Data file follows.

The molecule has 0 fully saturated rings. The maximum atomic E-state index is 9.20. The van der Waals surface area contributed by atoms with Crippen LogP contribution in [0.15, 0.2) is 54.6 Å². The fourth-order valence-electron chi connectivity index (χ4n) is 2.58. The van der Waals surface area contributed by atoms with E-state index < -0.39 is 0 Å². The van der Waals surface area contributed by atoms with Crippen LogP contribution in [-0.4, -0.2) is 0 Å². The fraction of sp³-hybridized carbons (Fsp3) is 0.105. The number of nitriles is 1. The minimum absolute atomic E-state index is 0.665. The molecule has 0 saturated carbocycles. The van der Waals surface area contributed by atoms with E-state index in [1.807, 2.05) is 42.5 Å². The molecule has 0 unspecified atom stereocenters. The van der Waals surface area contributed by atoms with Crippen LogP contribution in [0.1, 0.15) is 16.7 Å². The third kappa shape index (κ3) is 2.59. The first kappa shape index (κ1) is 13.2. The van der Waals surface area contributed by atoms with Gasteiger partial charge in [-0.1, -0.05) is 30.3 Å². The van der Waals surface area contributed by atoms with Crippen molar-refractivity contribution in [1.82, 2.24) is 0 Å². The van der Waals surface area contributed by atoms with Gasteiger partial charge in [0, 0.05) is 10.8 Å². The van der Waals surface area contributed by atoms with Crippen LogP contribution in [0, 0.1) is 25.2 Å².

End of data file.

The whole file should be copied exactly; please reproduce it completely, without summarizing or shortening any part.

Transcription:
The molecule has 0 fully saturated rings. The maximum atomic E-state index is 9.20. The van der Waals surface area contributed by atoms with Crippen LogP contribution in [0.15, 0.2) is 54.6 Å². The fourth-order valence-electron chi connectivity index (χ4n) is 2.58. The van der Waals surface area contributed by atoms with E-state index < -0.39 is 0 Å². The van der Waals surface area contributed by atoms with Crippen LogP contribution in [-0.4, -0.2) is 0 Å². The fraction of sp³-hybridized carbons (Fsp3) is 0.105. The number of nitriles is 1. The minimum absolute atomic E-state index is 0.665. The molecule has 0 saturated carbocycles. The van der Waals surface area contributed by atoms with E-state index in [1.807, 2.05) is 42.5 Å². The molecule has 0 unspecified atom stereocenters. The van der Waals surface area contributed by atoms with Crippen LogP contribution in [0.1, 0.15) is 16.7 Å². The third kappa shape index (κ3) is 2.59. The first kappa shape index (κ1) is 13.2. The van der Waals surface area contributed by atoms with Gasteiger partial charge in [-0.1, -0.05) is 30.3 Å². The van der Waals surface area contributed by atoms with Crippen molar-refractivity contribution in [1.82, 2.24) is 0 Å². The van der Waals surface area contributed by atoms with Gasteiger partial charge in [0, 0.05) is 10.8 Å². The van der Waals surface area contributed by atoms with Crippen LogP contribution in [0, 0.1) is 25.2 Å².